A bout of optimistic economic releases for the American economy had equity investors in a joyous mood yesterday, with durable good orders and the CaseShiller house price index both beating analysts expectations which helped push the S&P 500 to new record highs well into the 1,900s. The DXY caught wind of the positive economic developments, causing the USD-linked index to trade with a firm bid-tone and remain well supported in the low-to-mid 80s, while spot Gold tumbled to $1,263/ounce. Treasury yields on the long-end of the curve weren’t as enthusiastic as would be expected from the move in equities, yet the short-end of the curve did see some firming as investors repositioned flows from bonds to stocks. The slumping of the 10-year treasury yield makes us feel that there are still situational, event-driven issues with the bond market which are causing pressure on longer-term yields, with the well-noted carry trade between German bunds and US treasuries potentially one of the catalysts for the sluggish performance. The spread between interest rates on long-term US and German debt remains at its widest levels since 2006, encouraging asset managers to short German bunds and dump money into US instruments to capture the interest differential, with the ensuing demand for US treasuries keeping a lid on yields.
Speaking of yield spreads, a narrowing of the 5yr CDN-US spread kept USDCAD from sinking into the low-1.08s yesterday, as shorter-term yields in the US perked up after the slew of positive US data releases. On the technical side of things for the pair, yesterday’s price action formed a doji candlestick, which can either be a used to signal indecision in the current trend (USDCAD lower) or that a reversal is imminent. Given that some momentum indicators are starting to creep into oversold territory, and USDCAD has been grinding along the bottom-end of the range we’ve seen for 2014, the doji candle could be warning a turn for the pair is in the cards. While Canadian GDP for the first quarter is waiting in the wings on Friday, the big event risk for Loonie traders will be next week when the Bank of Canada meets on Wednesday. Make sure to speak with you dealing teams ahead of next week, as the jam packed first week of June could be a catalyst for USDCAD to break out of the recent 100 basis point range the pair has been stuck in over the last month.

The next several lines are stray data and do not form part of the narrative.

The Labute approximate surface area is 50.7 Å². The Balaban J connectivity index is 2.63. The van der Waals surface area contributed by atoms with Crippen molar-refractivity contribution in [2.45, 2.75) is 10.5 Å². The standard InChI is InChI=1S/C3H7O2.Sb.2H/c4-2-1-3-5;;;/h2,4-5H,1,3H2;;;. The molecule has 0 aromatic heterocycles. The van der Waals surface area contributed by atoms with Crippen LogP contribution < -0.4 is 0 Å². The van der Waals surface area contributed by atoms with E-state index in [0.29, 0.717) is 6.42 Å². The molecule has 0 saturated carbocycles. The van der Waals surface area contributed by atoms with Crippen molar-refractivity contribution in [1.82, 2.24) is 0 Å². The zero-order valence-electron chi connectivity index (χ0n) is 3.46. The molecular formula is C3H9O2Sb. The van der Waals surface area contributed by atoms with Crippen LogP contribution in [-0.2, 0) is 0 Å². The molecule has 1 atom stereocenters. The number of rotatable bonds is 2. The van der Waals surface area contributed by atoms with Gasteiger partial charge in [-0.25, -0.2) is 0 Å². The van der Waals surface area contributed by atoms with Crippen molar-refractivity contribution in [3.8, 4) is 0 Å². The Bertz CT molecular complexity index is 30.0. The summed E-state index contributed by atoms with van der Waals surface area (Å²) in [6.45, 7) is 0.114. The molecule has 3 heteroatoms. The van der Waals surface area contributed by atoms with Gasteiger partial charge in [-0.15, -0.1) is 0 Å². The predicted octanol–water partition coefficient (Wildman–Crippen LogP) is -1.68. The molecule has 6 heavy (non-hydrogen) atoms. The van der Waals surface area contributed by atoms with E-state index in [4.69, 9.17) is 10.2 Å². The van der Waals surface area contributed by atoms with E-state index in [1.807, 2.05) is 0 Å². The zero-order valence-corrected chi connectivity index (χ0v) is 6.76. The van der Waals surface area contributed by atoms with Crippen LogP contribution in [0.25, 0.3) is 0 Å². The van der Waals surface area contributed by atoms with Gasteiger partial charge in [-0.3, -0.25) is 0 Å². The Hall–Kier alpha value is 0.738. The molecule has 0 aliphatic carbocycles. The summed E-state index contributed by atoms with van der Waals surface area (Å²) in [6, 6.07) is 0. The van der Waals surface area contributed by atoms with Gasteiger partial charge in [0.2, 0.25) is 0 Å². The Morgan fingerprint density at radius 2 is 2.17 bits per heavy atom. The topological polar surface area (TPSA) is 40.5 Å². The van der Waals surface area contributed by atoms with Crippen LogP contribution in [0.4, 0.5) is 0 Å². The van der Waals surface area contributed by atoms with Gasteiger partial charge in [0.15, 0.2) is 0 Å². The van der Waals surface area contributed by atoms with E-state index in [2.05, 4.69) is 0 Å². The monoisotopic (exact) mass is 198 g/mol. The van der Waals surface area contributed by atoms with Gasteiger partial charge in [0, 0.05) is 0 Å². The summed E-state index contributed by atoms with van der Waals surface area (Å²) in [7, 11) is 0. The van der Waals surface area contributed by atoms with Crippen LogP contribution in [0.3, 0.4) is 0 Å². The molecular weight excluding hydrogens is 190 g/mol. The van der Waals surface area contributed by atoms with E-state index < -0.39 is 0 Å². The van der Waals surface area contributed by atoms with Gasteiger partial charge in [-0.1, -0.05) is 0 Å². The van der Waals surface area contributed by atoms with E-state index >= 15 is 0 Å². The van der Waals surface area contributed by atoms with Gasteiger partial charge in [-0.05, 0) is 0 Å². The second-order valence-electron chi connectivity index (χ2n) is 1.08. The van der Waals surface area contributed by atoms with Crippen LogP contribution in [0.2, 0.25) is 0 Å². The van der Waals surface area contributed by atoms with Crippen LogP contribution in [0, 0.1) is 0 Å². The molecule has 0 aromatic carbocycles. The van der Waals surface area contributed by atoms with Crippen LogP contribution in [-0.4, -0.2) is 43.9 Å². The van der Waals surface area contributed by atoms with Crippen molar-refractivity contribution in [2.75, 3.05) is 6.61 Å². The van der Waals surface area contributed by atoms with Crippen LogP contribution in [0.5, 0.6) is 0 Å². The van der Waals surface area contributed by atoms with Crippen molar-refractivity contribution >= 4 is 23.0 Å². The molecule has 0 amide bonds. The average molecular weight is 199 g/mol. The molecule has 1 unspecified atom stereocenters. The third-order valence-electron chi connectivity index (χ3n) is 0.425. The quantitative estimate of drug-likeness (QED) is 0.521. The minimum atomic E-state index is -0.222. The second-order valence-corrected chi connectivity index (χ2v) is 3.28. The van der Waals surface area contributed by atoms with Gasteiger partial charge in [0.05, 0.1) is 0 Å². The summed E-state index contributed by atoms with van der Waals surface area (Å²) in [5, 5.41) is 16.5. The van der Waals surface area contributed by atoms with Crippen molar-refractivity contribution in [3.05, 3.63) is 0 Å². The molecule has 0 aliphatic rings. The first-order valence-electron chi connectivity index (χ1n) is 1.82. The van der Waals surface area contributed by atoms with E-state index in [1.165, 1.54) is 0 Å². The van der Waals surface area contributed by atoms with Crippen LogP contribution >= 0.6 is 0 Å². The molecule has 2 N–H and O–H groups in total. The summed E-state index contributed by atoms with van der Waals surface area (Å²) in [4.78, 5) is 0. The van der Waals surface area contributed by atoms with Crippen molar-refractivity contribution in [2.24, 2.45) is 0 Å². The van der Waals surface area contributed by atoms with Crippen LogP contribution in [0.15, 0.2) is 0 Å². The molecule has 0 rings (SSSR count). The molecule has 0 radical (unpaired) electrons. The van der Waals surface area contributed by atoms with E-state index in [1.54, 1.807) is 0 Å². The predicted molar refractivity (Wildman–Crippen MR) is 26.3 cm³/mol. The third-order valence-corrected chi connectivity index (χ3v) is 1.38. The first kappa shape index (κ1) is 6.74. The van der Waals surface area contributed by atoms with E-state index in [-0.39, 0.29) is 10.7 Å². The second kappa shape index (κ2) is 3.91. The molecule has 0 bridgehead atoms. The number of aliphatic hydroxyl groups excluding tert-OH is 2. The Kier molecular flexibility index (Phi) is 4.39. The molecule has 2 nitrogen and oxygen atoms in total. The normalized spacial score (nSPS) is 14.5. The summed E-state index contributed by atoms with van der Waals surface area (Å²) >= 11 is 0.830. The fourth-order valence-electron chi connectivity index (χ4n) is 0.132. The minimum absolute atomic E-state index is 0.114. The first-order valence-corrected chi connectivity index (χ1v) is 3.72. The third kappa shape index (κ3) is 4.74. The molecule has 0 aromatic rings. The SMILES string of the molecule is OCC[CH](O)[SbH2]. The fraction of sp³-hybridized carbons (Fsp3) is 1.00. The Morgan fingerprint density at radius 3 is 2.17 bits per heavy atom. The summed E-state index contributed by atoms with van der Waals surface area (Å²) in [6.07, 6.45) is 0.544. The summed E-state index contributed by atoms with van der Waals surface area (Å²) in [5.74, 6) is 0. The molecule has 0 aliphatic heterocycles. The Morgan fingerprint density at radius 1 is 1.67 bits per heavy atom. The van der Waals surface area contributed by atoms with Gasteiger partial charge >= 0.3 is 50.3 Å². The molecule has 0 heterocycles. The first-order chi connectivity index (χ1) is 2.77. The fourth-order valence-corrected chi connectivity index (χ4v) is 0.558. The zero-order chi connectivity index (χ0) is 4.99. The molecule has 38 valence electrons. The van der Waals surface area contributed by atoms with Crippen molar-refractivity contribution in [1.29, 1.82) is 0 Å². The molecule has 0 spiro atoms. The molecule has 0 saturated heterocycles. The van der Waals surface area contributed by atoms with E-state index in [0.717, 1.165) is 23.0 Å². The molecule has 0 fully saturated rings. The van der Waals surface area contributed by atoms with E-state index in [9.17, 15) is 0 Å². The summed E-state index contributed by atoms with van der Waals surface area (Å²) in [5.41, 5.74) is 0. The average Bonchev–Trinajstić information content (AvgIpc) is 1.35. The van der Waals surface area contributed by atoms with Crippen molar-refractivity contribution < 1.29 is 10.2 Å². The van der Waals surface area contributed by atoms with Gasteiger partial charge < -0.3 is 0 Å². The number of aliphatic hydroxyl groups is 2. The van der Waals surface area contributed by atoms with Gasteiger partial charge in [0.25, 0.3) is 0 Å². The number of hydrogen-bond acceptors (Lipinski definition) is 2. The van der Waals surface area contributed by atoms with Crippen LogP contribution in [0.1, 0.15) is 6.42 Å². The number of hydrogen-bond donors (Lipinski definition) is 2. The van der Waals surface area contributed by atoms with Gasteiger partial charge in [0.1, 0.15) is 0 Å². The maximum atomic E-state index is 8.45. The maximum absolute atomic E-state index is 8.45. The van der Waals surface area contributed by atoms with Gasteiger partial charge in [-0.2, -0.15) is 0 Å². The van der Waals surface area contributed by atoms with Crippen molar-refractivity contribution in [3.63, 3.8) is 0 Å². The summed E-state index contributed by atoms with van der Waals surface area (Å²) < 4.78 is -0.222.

The positive risk appetite exhibited in North America filtered its way through to trading in the overnight Asian session, with sentiment also helped by local reports that the People’s Bank of China may continue with a targeted easing regiment that includes cuts to bank’s reserve requirements in an effort to stabilize growth. Mitigating some of the positive sentiment on the central bank rumors was the fact that late payments on loans in China have risen to a five-year high, setting the stage for banks to report the highest portion of bad debts since 2009. The jump in late payments is troubling considering what this means for asset quality and liquidity constraints among borrowers, but also reinforces what the government is trying to purge from the system as it steers the economy on a more sustainable growth trajectory. The Shanghai Comp finished it’s session higher by 0.77%, while the Yuan weakened and pushed USDCNY up to 6.25, closing in on the highs we saw in late April.